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My Lords, I shall hope to avoid having a disturbing and dramatic dream of the kind that the noble and learned Lord, Lord Judge, has experienced but it helped to inspire a truly excellent speech. I follow in more mundane fashion.
Whatever the background circumstances, a defeat in this House on secondary legislation relating to a major political issue is bound to incur the wrath of a Government, regardless of their party complexion.
“Practically every newspaper confidently anticipated that the Prime Minister would announce in the House this afternoon a Bill to limit the Lords’ powers”.
That, in the words of Richard Crossman’s diary entry for
The Strathclyde review is designed to provide the basis for the start of a new era. I am with those attracted by the third option for change that my noble friend Lord Strathclyde commended to us with his customary vigour. Indeed, I would always hesitate to challenge him in any way, having entered this House five years ago now with his kindly tutelage. But I am also with those who believe that any changes here need to be accompanied by changes in the other place. They need to proceed hand in hand; one should be conditional on the other.
The entire system by which secondary legislation is dealt with is the subject of an authoritative report, The Devil is in the Detail, to which my noble friend Lord Norton of Louth referred, from the Hansard Society, of which I am proud to be a trustee. It enjoyed until recently the wonderfully benign and gentle chairmanship of my personal friend the noble Lord, Lord Grocott. This detailed Hansard Society study confirms what many have readily acknowledged for years. It states:
“The scrutiny process for delegated legislation has become unnecessarily complex … most MPs simply don’t understand it … Many of the MPs we interviewed simply weren’t aware of the practicalities relating to the scrutiny of statutory instruments”.
It is that state of affairs which has made the existence of our power of veto extremely important.
The Hansard Society’s report also stated:
“The existence of a veto power gives purpose and leverage to the Lords’ scrutiny committees … Remove it, and the influence of the House of Lords will be neutered to the government’s advantage unless steps are also taken to improve scrutiny … by the House of Commons”.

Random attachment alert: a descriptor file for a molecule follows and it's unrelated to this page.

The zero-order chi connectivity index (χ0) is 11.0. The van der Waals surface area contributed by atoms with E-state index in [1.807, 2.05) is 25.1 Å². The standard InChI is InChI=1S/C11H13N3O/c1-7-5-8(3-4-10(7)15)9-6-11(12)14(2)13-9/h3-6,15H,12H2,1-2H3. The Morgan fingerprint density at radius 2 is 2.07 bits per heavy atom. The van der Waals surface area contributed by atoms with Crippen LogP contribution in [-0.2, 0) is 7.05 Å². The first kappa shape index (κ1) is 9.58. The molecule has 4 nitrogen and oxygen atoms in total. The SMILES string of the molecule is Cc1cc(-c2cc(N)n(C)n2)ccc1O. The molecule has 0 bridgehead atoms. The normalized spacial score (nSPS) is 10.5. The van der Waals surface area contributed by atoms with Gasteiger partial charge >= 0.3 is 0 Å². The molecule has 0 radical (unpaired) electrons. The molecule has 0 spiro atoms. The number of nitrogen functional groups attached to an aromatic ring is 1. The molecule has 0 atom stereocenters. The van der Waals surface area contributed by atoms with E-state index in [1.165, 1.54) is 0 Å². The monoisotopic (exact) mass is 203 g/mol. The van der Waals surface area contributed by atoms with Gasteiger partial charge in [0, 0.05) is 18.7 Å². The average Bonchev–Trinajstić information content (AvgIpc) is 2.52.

That is surely the nub of the matter. Without improved scrutiny arrangements in the Commons, it is very hard to see how the third, preferred option in the Strathclyde review will really advance the interests of Parliament. If the procedures of the other place do not provide adequately for substantive consideration of the Lords view on a rejected statutory instrument then, instead of underpinning the primacy of the elected Chamber, the process will serve the interests of the Executive by granting an override power for MPs without requiring anything of them as regards actively engaging with or making an informed decision about the concerns raised by this House—a danger underlined by my noble friend Lady Thomas of Winchester.
I now serve on the Joint Committee on Statutory Instruments. We meet week by week in the presence of an array of legal luminaries. The work is extremely important but the contribution that members of the committee can usefully make is severely circumscribed. Our terms of reference limit us to checking whether a statutory instrument is technically sound and properly drafted. We are explicitly precluded from considering its merits or the policy behind it. It is not difficult to see how better arrangements could be made.
Do we not need to see the Strathclyde review, so judiciously conducted by my noble friend, in a wider context? Do we not need a reform process within which it would take a most useful place? For without such a process, the loss of our veto is likely to strengthen the Executive at Parliament’s expense.